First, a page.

Between the Woods and Frozen Lake – Hour Two

“Between the woods and frozen lake…” Robert Frost, Stopping by Woods on a Snowy Evening, line 7.


Between the woods and frozen lake
A figment in the snow
A foreign sign found at daybreak
What is it? I don’t know
I ponder should I take a look
Or simply leave it be
A mystery near the little brook
So near and dear to me

Alas, I muster courage
A strength from far beyond
To saunter down the path ahead
Beside the frozen pond
And gaze before this mystery
For any form of sign
Of origins or history
For this figment of mine

As I inched slowly nearer
I saw a speck of brown
An outline drawing clearer
Amid the snowy down
Alas, it was a bottle
With writing worn and faded
An older scrawl-like mottle
Obviously quite degraded

I wonder how it got here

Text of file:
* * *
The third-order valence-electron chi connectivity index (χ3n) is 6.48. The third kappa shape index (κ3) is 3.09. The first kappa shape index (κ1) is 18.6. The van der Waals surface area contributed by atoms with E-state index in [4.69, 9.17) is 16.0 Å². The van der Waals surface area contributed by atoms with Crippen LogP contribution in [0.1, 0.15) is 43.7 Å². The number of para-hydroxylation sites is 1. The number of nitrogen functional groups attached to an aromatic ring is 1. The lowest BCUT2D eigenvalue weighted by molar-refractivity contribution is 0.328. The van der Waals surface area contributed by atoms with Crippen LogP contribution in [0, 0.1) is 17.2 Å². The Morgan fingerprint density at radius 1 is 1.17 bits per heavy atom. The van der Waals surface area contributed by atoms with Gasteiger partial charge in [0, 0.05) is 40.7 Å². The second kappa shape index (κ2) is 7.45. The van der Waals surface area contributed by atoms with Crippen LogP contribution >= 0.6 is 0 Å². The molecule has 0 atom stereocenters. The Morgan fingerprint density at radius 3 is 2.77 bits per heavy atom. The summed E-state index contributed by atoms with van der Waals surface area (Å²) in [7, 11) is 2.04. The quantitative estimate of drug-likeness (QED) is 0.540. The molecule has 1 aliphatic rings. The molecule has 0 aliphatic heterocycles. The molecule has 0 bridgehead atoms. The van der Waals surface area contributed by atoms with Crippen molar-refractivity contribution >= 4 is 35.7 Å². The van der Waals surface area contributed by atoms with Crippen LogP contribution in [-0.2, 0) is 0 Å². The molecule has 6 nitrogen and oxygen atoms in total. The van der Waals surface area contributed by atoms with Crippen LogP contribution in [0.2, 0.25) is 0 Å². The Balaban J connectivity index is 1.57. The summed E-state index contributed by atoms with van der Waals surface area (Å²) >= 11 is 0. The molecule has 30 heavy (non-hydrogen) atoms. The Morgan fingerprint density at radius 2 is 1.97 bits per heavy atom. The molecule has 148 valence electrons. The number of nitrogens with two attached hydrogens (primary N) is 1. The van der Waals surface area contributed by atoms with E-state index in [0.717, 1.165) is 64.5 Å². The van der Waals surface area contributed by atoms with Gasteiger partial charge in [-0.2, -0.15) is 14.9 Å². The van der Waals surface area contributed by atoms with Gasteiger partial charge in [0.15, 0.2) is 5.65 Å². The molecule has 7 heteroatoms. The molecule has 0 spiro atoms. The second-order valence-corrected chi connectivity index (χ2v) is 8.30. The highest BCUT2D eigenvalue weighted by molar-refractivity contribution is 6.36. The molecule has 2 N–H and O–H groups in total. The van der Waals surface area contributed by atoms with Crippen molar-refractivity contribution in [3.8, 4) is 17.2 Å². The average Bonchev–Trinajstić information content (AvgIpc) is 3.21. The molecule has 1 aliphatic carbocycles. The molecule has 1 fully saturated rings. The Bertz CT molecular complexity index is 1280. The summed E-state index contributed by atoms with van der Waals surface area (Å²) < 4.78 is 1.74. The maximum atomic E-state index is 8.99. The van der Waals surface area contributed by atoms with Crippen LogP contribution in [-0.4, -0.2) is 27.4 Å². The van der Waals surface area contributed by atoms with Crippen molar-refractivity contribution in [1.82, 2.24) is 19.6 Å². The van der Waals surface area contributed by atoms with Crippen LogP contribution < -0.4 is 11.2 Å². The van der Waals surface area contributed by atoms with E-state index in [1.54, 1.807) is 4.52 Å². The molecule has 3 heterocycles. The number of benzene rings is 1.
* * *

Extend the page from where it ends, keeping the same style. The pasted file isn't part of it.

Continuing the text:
And then I wonder more
It surely held a story
I would like to implore
And so, I grabbed the figment
Packed tightly in the snow
With its brownish amber pigment
To see what it may know

No notes nor scraps of paper
I find no signs at all
Except one odd bright blue marking
With a number to call
I quickly jot the number
And give the place a ring
Where a mid-aged man would answer
Explaining the whole thing

“Ten years, I lost my Mother
To that bottle in the snow
I wrote my number on it
So maybe one would know
Not only had she struggled
But alas, she also lived
And was loved by oh so many
With a lot more love to give.”

I hung up and leaned forward
This gift had been for me
I poured my bottle down the sink
And walked beyond the tree
Returning where the bottle’d been
And placed it where it was
So it was there, left to be seen
By one needing some cause

The figment changed my life that day
My world is better since
And when I see the snow, I pray
Then, through my tears, I wince
For there are many struggling still
I hope someday they’ll find
The courage or the sudden will
In that figment of mine

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